This is for everyone who looked at all of the media hype surrounding SpaceX's launch of their Falcon series rocket  and thought "This is it"? I mean, it's nice that we are moving towards more accessible space travel. And there is a lot of room for practical innovation in terms of space travel. However, I felt like we are revisiting what was done in the 1950s and 1960s -- only with private initiative. Without much critical assessment to be found, the SpaceX media hype definately has the feel of neo-conservative propaganda . As it stands, large parts of the Space Coast now resemble a ghost town, and the US still does not have a reliable way to get into space.
This is why it is refreshing to see a concerted effort to think BIG (sans media largesse). I remember reading the visionary science magazine OMNI in the early 1990s, and was fascinated by their obsession with the terraforming of Mars. Although it was a totally obscure and mostly implausible idea, that didn't stop them from occupying that mental space. We need the same kind of visionary audacity to achieve the next step in spaceflight. The 100 Year StarShip (100yss) initiative is an effort to focus the mind on building a ship that would take a crew to another solar system in 100 years. Certainly sounds BIG enough. They just has a symposium in Houston which featured speakers from the Star Trek franchise plus various academics, technologists, and entrepreneurs. We'll see what emerges. A similar initiative called "Build the Enterprise" is a call to arms for thinking BIG when it comes to space travel and exploration.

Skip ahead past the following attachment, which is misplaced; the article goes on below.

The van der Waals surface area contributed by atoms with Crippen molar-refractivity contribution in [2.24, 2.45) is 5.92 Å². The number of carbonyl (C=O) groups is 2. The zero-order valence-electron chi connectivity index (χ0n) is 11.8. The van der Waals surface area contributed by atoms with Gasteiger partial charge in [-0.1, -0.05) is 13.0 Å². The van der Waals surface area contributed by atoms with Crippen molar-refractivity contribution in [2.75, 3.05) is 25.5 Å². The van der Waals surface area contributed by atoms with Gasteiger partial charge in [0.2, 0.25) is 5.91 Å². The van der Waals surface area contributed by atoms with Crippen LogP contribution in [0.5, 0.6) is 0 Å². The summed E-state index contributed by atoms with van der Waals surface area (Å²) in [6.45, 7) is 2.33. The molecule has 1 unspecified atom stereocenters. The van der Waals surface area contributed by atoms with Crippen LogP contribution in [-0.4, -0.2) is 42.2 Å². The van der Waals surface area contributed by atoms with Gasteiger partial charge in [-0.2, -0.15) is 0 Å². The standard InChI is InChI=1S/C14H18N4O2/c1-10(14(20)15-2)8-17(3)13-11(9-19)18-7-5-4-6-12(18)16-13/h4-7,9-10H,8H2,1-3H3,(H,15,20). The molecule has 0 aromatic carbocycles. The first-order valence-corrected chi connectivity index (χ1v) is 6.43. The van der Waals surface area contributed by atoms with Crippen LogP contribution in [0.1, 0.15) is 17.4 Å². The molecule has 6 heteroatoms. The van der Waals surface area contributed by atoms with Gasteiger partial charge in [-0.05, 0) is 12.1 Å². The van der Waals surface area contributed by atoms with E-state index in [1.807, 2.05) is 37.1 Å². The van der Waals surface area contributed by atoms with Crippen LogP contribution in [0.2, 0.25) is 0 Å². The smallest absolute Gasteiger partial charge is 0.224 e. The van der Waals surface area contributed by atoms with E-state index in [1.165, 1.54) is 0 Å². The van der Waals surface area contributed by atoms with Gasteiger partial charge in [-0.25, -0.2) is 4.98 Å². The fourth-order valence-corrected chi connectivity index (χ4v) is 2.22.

Does this sound absurd? An initiative to send a Captain Picard action figure to space (via high-altitude balloon) is already fully funded .....
A spacetime "bubble": is this the key to warp drive? COURTESY: Wolfram Mathematica simulation.
So what is my solution? And why do I keep writing "big" as BIG? Answer: think BIG (brash, ingenious, and grand) and you shall be rewarded. Occupy the "out there" ideas, instead of always taking incremental steps or becoming bogged down in the culture wars. Own these audacious ideas, and even though the larger goal (terraforming Mars, traveling to another galaxy) might not come to fruition, many other, more incremental things will result. This is what originally happened with the space program. Even if we hadn't succeeded at the Moonshot (which we did anyways), we still were able to obtain many derivative products from this endeavor .
 the SpaceX craft (left) reminds me of the Phoenix (Zephram Cochrane's ship - right) featured in Star Trek: First Contact. Not sure if that's a backhanded compliment or not. Or if the SpaceX design was intentional.
 meaning something like: "look what we can do without the government largess of NASA!" Which is totally false by the way. Also, why are all of our prevailing ideologies "neo" this or that? Is it the "old wine in new bottles" problem, or is it like "post"-modernism?
 Once again, thank you, Kickstarter. Your featured projects are not entirely frivolous.
For more visionary examples, please see: Wagner, R. and Cook, H. Designs on Space: blueprints for 21rst space exploration. Simon and Schuster, New York (2001).
 I have found that "Star Wars" provides far less inspiration for technological innovation.
 Pfenning, M.J. and Ford, L. H. The unphysical nature of 'Warp Drive'". Classical and Quantum Gravity, 14(7), 1743–1751 (1997).
 in an attempt to be concrete about this claim, here is a list of 27 products that have resulted from NASA's endeavors. Just a first-pass approximation, by the way.